People trying to lose weight should stop reaching for ‘diet’ foods, according to a new study that found that the high levels of sugar in the products could actually be having the opposite effect.
A team of researchers at the University of Georgia fed a group of rats a diet high in sugar but low in fat to imitate many popular diet foods. Another group was fed a high-fat, high-sugar diet, and a third group was given a balanced, ‘normal’ diet.
After monitoring the rats for a four-week period, the team found that rather than lose weight thanks to the ‘diet’ food, the rats on this diet actually increased body fat mass when compared to rats fed a balanced rodent diet.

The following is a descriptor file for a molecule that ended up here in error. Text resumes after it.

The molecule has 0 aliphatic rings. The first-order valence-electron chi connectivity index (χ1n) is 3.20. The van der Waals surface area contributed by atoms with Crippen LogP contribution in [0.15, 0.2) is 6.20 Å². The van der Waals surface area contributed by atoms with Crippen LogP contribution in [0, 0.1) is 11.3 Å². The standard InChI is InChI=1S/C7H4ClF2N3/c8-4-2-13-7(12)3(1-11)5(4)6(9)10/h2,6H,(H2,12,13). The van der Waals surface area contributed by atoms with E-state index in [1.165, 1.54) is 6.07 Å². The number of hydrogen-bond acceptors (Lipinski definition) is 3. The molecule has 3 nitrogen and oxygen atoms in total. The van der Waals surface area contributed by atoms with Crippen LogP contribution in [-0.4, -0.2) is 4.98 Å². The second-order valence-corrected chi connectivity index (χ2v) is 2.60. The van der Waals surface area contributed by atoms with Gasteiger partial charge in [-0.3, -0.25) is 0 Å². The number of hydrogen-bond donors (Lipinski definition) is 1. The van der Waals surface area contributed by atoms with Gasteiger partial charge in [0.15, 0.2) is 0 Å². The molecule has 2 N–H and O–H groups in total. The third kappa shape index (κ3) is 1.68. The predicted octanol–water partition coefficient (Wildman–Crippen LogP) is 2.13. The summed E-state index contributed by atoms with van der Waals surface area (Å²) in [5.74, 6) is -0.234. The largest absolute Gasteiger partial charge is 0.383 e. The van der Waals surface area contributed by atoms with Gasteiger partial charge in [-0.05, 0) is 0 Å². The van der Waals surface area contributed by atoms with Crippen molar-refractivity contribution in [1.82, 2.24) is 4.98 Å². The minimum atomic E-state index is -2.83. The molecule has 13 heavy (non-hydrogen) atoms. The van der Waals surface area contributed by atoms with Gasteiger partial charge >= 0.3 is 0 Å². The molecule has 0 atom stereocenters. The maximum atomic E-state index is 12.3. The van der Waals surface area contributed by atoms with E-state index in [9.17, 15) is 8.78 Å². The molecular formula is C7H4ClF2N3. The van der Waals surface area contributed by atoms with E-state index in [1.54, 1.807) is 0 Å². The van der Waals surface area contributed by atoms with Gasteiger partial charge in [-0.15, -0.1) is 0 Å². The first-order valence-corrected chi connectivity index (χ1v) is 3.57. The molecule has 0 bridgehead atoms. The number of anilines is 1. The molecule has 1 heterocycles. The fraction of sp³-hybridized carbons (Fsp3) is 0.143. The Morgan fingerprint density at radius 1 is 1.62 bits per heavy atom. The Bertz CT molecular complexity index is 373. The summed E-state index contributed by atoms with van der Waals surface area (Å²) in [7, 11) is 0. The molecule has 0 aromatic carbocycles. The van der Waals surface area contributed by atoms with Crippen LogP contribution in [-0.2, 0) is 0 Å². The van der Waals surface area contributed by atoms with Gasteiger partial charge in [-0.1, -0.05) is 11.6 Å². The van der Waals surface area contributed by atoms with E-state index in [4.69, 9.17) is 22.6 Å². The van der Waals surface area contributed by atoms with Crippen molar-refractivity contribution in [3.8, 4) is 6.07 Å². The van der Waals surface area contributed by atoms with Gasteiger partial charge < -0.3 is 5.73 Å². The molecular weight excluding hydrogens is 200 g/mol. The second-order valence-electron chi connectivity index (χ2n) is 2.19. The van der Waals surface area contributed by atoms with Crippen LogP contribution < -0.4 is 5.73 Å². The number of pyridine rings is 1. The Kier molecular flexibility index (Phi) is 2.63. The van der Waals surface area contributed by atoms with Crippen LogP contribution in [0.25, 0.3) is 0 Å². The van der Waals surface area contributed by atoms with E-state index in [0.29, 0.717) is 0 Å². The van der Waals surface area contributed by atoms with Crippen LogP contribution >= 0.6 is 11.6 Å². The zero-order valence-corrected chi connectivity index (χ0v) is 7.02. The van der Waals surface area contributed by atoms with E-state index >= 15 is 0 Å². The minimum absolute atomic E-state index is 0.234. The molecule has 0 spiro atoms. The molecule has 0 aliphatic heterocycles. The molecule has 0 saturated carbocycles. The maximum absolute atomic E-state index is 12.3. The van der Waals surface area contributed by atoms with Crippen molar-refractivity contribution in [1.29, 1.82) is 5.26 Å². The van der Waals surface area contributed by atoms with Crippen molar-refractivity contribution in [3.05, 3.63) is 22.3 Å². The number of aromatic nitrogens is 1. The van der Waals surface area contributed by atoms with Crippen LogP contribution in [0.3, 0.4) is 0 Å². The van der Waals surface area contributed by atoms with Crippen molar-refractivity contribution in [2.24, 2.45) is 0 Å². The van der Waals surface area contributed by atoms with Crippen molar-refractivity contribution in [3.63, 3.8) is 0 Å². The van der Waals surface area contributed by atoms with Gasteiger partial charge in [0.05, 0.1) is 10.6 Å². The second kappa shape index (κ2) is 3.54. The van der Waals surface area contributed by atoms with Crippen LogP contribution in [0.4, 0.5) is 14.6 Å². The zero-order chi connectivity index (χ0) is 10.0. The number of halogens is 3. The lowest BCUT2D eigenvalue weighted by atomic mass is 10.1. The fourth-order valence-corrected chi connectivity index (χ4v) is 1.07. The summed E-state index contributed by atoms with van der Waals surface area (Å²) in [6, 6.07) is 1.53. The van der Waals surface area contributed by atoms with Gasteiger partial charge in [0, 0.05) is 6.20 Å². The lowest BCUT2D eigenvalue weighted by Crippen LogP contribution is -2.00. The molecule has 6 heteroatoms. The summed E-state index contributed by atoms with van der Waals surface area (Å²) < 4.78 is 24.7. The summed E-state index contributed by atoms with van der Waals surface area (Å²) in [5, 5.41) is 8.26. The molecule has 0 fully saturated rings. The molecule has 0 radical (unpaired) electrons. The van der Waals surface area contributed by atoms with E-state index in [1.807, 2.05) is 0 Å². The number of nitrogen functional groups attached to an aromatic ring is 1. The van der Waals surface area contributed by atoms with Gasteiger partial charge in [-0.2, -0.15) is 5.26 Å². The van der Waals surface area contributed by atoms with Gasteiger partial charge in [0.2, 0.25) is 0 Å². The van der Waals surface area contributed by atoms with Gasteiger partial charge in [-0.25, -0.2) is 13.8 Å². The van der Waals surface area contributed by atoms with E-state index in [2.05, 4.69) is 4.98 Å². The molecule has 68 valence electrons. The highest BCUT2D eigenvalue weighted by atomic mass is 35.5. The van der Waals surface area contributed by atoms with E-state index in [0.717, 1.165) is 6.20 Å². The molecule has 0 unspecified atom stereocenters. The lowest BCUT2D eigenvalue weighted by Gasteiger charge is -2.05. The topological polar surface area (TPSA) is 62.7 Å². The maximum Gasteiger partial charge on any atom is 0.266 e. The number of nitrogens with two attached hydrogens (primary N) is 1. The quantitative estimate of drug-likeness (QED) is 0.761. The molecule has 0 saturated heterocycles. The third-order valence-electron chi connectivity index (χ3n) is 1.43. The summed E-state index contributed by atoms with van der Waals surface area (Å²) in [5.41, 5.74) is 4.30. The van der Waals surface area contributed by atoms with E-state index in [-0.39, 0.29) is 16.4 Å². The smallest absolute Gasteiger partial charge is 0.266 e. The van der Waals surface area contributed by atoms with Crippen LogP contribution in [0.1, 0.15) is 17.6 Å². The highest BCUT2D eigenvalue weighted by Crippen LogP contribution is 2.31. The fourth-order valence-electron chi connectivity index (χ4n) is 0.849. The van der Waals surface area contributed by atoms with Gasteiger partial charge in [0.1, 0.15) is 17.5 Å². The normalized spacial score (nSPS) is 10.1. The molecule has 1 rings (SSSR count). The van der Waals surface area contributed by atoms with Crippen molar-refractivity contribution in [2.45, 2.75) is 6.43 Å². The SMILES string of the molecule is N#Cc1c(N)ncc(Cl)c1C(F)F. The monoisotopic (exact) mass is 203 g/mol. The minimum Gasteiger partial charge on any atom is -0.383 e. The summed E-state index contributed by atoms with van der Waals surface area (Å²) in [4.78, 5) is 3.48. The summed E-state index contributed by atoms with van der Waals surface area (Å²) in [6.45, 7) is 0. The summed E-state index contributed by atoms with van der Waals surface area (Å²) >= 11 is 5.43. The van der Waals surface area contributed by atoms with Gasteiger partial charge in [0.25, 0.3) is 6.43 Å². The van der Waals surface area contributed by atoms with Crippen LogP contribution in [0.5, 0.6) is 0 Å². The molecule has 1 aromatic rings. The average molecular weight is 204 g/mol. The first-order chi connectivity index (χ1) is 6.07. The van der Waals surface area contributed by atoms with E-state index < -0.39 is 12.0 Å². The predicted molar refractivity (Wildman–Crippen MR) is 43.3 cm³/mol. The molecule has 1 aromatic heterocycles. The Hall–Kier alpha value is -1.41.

In addition, the team found that the low-fat, high-sugar and high-fat, high-sugar diets caused inflammation in the brain, a condition that could hinder the brain’s ability to determine when one is full.
“Most so-called diet products containing low or no fat have an increased amount of sugar and are camouflaged under fancy names, giving the impression that they are healthy, but the reality is that those foods may damage the liver and lead to obesity as well,” lead author Krzysztof Czaja said. The study was published online in the journal Physiology and Behavior.